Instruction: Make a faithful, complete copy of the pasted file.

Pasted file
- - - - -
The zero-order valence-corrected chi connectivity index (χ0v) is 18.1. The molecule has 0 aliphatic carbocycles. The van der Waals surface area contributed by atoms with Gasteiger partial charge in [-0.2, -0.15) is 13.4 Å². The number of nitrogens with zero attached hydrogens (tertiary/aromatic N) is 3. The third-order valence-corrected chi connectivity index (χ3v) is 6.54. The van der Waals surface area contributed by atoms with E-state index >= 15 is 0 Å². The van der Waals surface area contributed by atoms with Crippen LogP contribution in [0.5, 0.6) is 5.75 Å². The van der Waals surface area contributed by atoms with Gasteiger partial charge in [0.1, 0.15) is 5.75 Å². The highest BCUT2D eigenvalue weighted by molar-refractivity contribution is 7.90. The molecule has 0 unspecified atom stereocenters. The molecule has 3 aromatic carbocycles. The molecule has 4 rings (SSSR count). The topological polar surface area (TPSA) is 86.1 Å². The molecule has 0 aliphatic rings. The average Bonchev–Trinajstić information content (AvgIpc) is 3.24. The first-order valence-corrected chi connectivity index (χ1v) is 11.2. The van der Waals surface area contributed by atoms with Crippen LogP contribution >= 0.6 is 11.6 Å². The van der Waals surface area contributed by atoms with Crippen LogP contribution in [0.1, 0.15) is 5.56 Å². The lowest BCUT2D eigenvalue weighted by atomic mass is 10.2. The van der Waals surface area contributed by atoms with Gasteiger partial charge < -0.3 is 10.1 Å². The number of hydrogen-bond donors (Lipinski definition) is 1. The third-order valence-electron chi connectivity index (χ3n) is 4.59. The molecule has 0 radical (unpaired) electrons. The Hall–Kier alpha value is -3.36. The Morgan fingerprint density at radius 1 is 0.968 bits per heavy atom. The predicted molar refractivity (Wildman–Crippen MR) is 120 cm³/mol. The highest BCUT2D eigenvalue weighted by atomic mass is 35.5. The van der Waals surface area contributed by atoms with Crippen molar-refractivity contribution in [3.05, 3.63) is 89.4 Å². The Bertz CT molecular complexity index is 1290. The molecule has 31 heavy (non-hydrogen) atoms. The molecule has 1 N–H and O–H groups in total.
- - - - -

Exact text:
The zero-order valence-corrected chi connectivity index (χ0v) is 18.1. The molecule has 0 aliphatic carbocycles. The van der Waals surface area contributed by atoms with Gasteiger partial charge in [-0.2, -0.15) is 13.4 Å². The number of nitrogens with zero attached hydrogens (tertiary/aromatic N) is 3. The third-order valence-corrected chi connectivity index (χ3v) is 6.54. The van der Waals surface area contributed by atoms with E-state index >= 15 is 0 Å². The van der Waals surface area contributed by atoms with Crippen LogP contribution in [0.5, 0.6) is 5.75 Å². The van der Waals surface area contributed by atoms with Gasteiger partial charge in [0.1, 0.15) is 5.75 Å². The highest BCUT2D eigenvalue weighted by molar-refractivity contribution is 7.90. The molecule has 0 unspecified atom stereocenters. The molecule has 3 aromatic carbocycles. The molecule has 4 rings (SSSR count). The topological polar surface area (TPSA) is 86.1 Å². The molecule has 0 aliphatic rings. The average Bonchev–Trinajstić information content (AvgIpc) is 3.24. The first-order valence-corrected chi connectivity index (χ1v) is 11.2. The van der Waals surface area contributed by atoms with Crippen LogP contribution >= 0.6 is 11.6 Å². The van der Waals surface area contributed by atoms with Crippen LogP contribution in [0.1, 0.15) is 5.56 Å². The lowest BCUT2D eigenvalue weighted by atomic mass is 10.2. The van der Waals surface area contributed by atoms with Gasteiger partial charge < -0.3 is 10.1 Å². The number of hydrogen-bond donors (Lipinski definition) is 1. The third-order valence-electron chi connectivity index (χ3n) is 4.59. The molecule has 0 radical (unpaired) electrons. The Hall–Kier alpha value is -3.36. The Morgan fingerprint density at radius 1 is 0.968 bits per heavy atom. The predicted molar refractivity (Wildman–Crippen MR) is 120 cm³/mol. The highest BCUT2D eigenvalue weighted by atomic mass is 35.5. The van der Waals surface area contributed by atoms with Crippen molar-refractivity contribution in [3.05, 3.63) is 89.4 Å². The Bertz CT molecular complexity index is 1290. The molecule has 31 heavy (non-hydrogen) atoms. The molecule has 1 N–H and O–H groups in total.